There are lots of reasons we want to save money. We might need it for a rainy day, something expensive, or maybe our children’s future.
But money is only “saved” if it holds its value over time.
Some forms of money decay over time. Flowers die, metal corrodes, and cows get less tasty. But chemistry isn’t the only thing that can make money lose value. Money will lose its value if it becomes less scarce.
A dollar might buy a house if there were only a million dollars in the world. But if we created hundreds of trillions of dollars, a dollar might only buy a stick of gum.
Throughout history, technology has helped people create new money easily.
As I mentioned in an earlier post, wampum beads were money in North America before gold and the dollar. When Dutch colonists recognized wampum’s value, they began mass-producing it in the 19th century using their new industrial technology.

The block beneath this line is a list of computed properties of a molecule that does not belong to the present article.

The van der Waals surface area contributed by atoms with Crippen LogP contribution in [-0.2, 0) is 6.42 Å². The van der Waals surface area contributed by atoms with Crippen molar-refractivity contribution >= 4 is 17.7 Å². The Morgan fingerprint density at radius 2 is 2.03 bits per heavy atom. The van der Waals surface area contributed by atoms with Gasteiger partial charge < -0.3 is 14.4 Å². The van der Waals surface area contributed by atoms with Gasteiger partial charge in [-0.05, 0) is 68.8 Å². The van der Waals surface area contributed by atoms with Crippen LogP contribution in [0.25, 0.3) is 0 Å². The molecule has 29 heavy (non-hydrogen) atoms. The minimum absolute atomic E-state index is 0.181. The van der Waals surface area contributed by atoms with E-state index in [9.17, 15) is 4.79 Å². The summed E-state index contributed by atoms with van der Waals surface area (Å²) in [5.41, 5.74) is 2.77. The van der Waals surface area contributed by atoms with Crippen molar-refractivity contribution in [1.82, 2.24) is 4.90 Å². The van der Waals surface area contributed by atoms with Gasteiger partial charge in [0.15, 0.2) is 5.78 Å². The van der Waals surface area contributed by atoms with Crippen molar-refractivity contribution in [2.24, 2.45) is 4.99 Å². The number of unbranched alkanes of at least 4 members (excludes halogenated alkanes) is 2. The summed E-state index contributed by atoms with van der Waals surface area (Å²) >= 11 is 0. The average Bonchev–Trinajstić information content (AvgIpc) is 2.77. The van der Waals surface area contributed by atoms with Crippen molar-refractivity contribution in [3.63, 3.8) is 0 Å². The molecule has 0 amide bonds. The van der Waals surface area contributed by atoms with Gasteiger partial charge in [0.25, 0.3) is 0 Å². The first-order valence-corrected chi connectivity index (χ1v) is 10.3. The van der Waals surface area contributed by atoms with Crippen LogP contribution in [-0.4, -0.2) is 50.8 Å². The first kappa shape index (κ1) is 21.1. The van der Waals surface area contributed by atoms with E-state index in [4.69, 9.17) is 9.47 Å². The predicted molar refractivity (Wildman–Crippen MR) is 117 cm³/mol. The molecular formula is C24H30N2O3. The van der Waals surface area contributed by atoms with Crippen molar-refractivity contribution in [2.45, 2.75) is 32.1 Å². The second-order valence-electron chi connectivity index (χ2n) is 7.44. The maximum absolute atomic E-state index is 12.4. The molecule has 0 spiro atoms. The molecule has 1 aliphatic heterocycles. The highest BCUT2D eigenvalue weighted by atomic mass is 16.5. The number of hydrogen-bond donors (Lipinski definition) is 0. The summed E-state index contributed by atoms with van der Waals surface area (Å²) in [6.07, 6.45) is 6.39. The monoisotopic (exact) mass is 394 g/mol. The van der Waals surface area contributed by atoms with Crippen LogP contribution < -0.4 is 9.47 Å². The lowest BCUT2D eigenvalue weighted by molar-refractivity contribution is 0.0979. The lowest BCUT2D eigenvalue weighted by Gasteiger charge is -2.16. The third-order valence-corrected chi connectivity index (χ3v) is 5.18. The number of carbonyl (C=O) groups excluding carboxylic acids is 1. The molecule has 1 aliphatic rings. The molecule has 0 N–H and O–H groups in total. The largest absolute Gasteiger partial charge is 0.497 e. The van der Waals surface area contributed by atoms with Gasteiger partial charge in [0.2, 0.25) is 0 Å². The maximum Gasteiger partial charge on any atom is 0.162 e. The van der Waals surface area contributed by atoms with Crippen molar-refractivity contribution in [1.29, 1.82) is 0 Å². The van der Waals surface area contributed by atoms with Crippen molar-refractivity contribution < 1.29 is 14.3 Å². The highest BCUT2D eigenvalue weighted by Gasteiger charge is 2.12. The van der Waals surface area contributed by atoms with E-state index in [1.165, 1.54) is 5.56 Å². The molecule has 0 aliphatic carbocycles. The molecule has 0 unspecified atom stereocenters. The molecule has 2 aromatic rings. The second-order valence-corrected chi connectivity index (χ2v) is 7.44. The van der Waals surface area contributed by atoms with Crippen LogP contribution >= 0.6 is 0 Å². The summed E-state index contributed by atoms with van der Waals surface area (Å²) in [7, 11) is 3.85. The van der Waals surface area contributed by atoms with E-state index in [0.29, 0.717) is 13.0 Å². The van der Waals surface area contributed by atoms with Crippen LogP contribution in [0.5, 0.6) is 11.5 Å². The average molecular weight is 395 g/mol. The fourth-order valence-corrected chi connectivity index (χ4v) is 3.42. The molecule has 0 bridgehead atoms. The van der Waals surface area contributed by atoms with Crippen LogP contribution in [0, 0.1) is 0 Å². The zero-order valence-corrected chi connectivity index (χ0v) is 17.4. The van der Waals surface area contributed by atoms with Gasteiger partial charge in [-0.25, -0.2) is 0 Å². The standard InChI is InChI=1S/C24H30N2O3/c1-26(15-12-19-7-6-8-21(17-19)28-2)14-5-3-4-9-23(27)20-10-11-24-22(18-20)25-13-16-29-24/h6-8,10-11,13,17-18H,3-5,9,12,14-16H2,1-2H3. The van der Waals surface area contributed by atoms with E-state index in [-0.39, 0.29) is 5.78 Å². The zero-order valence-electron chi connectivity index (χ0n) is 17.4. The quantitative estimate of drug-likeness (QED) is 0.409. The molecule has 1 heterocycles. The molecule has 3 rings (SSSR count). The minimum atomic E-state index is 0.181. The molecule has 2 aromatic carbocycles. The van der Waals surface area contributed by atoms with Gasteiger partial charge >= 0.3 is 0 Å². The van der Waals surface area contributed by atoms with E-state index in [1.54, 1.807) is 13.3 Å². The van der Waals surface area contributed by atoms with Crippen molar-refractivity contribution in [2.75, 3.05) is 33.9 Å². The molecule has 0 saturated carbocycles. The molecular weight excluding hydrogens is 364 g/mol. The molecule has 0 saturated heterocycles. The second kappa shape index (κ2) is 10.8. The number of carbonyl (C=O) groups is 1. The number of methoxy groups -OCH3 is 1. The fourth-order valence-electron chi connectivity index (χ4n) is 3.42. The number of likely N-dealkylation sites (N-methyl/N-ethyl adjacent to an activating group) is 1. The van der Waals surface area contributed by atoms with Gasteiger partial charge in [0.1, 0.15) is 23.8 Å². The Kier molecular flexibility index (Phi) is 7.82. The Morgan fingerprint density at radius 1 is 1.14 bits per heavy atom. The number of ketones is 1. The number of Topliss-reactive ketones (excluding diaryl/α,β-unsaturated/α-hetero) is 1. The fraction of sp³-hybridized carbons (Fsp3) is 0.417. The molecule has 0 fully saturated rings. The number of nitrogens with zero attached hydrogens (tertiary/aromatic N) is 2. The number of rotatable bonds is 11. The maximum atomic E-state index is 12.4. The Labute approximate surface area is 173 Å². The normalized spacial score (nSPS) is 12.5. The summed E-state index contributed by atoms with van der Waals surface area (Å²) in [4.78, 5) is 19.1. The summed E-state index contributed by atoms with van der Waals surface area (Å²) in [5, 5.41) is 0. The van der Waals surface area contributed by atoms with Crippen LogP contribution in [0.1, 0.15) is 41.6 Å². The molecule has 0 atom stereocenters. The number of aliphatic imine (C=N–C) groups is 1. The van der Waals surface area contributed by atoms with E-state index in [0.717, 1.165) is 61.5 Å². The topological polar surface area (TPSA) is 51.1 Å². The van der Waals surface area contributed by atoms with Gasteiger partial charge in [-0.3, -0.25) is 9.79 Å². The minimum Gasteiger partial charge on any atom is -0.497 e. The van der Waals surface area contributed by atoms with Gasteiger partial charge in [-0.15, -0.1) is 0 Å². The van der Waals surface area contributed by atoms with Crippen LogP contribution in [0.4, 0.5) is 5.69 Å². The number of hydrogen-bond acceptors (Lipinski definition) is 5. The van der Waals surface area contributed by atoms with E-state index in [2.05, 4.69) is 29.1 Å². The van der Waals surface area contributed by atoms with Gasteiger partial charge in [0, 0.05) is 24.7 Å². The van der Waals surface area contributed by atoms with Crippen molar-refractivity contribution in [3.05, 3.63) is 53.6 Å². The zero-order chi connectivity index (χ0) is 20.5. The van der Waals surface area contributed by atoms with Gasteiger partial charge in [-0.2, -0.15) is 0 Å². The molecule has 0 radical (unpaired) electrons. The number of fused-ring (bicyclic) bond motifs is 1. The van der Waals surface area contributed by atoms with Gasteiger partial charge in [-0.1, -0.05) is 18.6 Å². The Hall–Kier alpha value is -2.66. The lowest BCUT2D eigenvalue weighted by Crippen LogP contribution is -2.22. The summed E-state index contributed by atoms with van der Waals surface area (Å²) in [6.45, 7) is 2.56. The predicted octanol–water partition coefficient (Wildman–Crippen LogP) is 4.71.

Once the newly made wampum flooded the market, its value diminished. Soon everyone was forced to switch to a form of money that wasn’t easy to create, gold. Today wampum is used for ceremonies and traditional jewelry.
Today’s money faces similar risks. Governments control the supply of money within their borders. Occasionally, a governing body will be short on the money they need. Instead of raising funds through taxation, they issue new currency to meet their needs.
If a government prints too much, hyperinflation begins, and the country’s economy tanks. This has happened dozens of times in just the last 100 years. It’s currently happening in Venezuela, and there isn’t much that the citizens of Venezuela can do to stop it.
A currency that is easy to create can make everyone poor.